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Dyed ⋮ Shibori

Dyed ⋮ Shibori

Shibori is a Japanese dyeing technique, resist stitching,  traditionally done using Indigo dye with white cotton fabric to make a distinctive blue and white-patterned cloth. 

The term is derived from the Japanese verb shiboru, meaning to press, squeeze or wring. Shibori originated during the early Edo period in Japan (1603 to 1868) when lower-class Japanese could not wear silk.

Shibori involves folding, bunching, or bundling fabric, binding it with a resist, and dyeing it with indigo dye. The results are patterned blue lines that are both geometric and organic.


The brand Living Blue stands for high quality, hand-made products, made by artisans in Bangladesh, based on optimum technical recall, meant for high end markets. 

It is about fair trade where the artisans not only get a fair wage and democratically manage and run their own businesses, but also have total control over profits.The surplus generated by these various social enterprises contribute to the general well-being of local communities and help to create sustainable social, cultural and economic life. 

The shibori textiles for LIVING BLUE reflect the time their artisans have taken to study and master this resist stitching technique. It is a delicate skill that required years to master. Living Blue proudly asserts that their artisans have developed these skills, to perhaps be the finest Shibori artisans outside Japan.


Textile Book: Indigo

Living Blue produces its own indigo, (Indigofera ticntoria,) with 3000 indigo farmers, in Northern Bangladesh. In addition to indigo, they work with madder, myrobalan fruit, pomegranate shell, eucalyptus leaf, onion skin, banana flower and betel nut.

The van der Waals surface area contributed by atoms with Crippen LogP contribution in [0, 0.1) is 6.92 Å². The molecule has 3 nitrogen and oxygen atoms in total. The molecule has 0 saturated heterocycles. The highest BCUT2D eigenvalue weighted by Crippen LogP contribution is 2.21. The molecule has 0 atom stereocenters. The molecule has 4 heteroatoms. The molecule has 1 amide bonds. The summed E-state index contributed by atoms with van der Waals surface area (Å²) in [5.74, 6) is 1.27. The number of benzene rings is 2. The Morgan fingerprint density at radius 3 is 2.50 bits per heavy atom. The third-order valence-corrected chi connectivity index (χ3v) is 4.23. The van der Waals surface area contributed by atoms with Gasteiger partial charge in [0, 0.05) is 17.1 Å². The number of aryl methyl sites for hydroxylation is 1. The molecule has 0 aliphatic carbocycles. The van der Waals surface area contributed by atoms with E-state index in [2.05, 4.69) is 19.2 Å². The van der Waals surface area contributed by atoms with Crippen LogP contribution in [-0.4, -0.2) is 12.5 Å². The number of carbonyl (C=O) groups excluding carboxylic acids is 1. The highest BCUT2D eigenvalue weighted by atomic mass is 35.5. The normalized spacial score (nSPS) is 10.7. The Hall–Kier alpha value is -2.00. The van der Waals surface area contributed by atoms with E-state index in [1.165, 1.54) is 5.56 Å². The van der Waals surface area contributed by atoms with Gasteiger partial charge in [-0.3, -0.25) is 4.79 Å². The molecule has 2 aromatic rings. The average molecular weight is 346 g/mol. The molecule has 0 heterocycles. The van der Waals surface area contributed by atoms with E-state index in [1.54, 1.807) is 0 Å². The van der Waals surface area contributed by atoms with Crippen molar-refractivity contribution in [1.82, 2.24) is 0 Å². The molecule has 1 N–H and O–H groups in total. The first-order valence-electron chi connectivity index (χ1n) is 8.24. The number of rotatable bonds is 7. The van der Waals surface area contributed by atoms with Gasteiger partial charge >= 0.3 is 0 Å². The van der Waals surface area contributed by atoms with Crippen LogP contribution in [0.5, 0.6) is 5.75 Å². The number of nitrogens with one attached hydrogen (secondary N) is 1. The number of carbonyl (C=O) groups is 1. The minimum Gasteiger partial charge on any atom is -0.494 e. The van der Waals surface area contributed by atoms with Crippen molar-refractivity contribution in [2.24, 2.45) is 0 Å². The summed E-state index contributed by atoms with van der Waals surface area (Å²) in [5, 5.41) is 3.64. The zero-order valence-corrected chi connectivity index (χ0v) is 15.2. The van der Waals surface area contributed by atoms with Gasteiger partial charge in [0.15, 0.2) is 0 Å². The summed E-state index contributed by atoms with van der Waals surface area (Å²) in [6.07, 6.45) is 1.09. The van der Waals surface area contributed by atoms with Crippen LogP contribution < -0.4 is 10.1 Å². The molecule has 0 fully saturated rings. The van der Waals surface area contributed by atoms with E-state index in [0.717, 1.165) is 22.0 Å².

The preparation of the vats used in the dying process is an art in itself. When a vat is prepared, the dye it contains carries a strong history, and the conditions of the vat directly affect the final product. Every vat is maintained with the utmost care, every day after the day’s work. This maintenance is vital to the health of the vat.

LIVING BLUE + QUILTING (Refer Textile Book: Kantha)
The type of quilting in Bangladesh, Kantha, goes back thousands of years, where each district has its own distinct quilting history. Many of these techniques were at risk of getting lost to time. The main technique Living Blue worked to revive is know as `lohori’. The quilts are made of three to five layers of cotton, with no padding. Historically this technique comes from a time when the women in the region would quilt together old sarees for protection against the harsh northern winter.  


Three terms for separate shibori methods have come into international usage: - plangi, a Malay-lndonesian word for the process of gathering and binding cloth; - bandhani, an Indian term for the same process; andtritik, a Malay-lndonesian word for stitch-resist.

However, these three terms represent only two of the major shibori techniques. In this context, the word shibori seems the most useful term for the entire group of shaped resist textiles." Source: World Shibori Network

Shibori can also be defined by what it is not: shibori as a technique for dying cloth differs from that of ikat where the thread is dyed prior to weaving the fabric, and from techniques like batik, ajrakh, mud cloth and tsutsugaki which make use of resists and mordants painted onto the cloth, such as wax, mud or rice-paste.

Reference: World Shibori Network, Living Blue

Textile Book

A Kaleidoscope of Textile Tales